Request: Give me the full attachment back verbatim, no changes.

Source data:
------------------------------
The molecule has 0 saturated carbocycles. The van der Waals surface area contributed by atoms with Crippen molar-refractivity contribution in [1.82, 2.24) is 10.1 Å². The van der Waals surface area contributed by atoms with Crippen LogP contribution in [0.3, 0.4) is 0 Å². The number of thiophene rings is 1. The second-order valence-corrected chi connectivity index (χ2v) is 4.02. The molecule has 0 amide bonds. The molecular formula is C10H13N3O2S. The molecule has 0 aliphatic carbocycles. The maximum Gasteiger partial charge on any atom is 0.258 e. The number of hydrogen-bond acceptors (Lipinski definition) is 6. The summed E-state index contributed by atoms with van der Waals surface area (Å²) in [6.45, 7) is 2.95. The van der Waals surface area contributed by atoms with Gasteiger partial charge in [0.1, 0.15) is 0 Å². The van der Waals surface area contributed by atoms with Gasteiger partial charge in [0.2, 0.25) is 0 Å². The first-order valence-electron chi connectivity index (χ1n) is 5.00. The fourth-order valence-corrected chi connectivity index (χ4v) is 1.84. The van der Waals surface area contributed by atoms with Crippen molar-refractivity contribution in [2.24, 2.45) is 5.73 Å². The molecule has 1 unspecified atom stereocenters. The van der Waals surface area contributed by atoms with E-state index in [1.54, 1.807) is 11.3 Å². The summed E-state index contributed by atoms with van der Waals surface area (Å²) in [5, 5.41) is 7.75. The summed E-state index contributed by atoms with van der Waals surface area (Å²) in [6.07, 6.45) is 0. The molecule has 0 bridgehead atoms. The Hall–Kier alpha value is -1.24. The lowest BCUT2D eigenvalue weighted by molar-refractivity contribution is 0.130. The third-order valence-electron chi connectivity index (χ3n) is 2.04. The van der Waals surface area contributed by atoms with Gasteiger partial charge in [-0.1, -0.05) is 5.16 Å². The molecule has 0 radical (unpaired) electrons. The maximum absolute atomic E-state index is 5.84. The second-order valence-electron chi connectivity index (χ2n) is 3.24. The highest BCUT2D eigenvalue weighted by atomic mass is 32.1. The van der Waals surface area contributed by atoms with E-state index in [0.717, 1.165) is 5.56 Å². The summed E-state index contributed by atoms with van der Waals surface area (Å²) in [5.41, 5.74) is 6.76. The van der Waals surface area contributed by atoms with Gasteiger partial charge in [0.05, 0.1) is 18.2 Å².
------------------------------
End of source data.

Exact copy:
The molecule has 0 saturated carbocycles. The van der Waals surface area contributed by atoms with Crippen molar-refractivity contribution in [1.82, 2.24) is 10.1 Å². The van der Waals surface area contributed by atoms with Crippen LogP contribution in [0.3, 0.4) is 0 Å². The number of thiophene rings is 1. The second-order valence-corrected chi connectivity index (χ2v) is 4.02. The molecule has 0 amide bonds. The molecular formula is C10H13N3O2S. The molecule has 0 aliphatic carbocycles. The maximum Gasteiger partial charge on any atom is 0.258 e. The number of hydrogen-bond acceptors (Lipinski definition) is 6. The summed E-state index contributed by atoms with van der Waals surface area (Å²) in [6.45, 7) is 2.95. The van der Waals surface area contributed by atoms with Gasteiger partial charge in [0.1, 0.15) is 0 Å². The van der Waals surface area contributed by atoms with Gasteiger partial charge in [0.2, 0.25) is 0 Å². The first-order valence-electron chi connectivity index (χ1n) is 5.00. The fourth-order valence-corrected chi connectivity index (χ4v) is 1.84. The van der Waals surface area contributed by atoms with Crippen molar-refractivity contribution in [2.24, 2.45) is 5.73 Å². The molecule has 1 unspecified atom stereocenters. The van der Waals surface area contributed by atoms with E-state index in [1.54, 1.807) is 11.3 Å². The summed E-state index contributed by atoms with van der Waals surface area (Å²) in [5, 5.41) is 7.75. The summed E-state index contributed by atoms with van der Waals surface area (Å²) in [6.07, 6.45) is 0. The molecule has 0 bridgehead atoms. The Hall–Kier alpha value is -1.24. The lowest BCUT2D eigenvalue weighted by molar-refractivity contribution is 0.130. The third-order valence-electron chi connectivity index (χ3n) is 2.04. The van der Waals surface area contributed by atoms with Gasteiger partial charge in [-0.1, -0.05) is 5.16 Å². The molecule has 0 radical (unpaired) electrons. The maximum absolute atomic E-state index is 5.84. The second-order valence-electron chi connectivity index (χ2n) is 3.24. The highest BCUT2D eigenvalue weighted by atomic mass is 32.1. The van der Waals surface area contributed by atoms with E-state index in [0.717, 1.165) is 5.56 Å². The summed E-state index contributed by atoms with van der Waals surface area (Å²) in [5.41, 5.74) is 6.76. The van der Waals surface area contributed by atoms with Gasteiger partial charge in [0.05, 0.1) is 18.2 Å².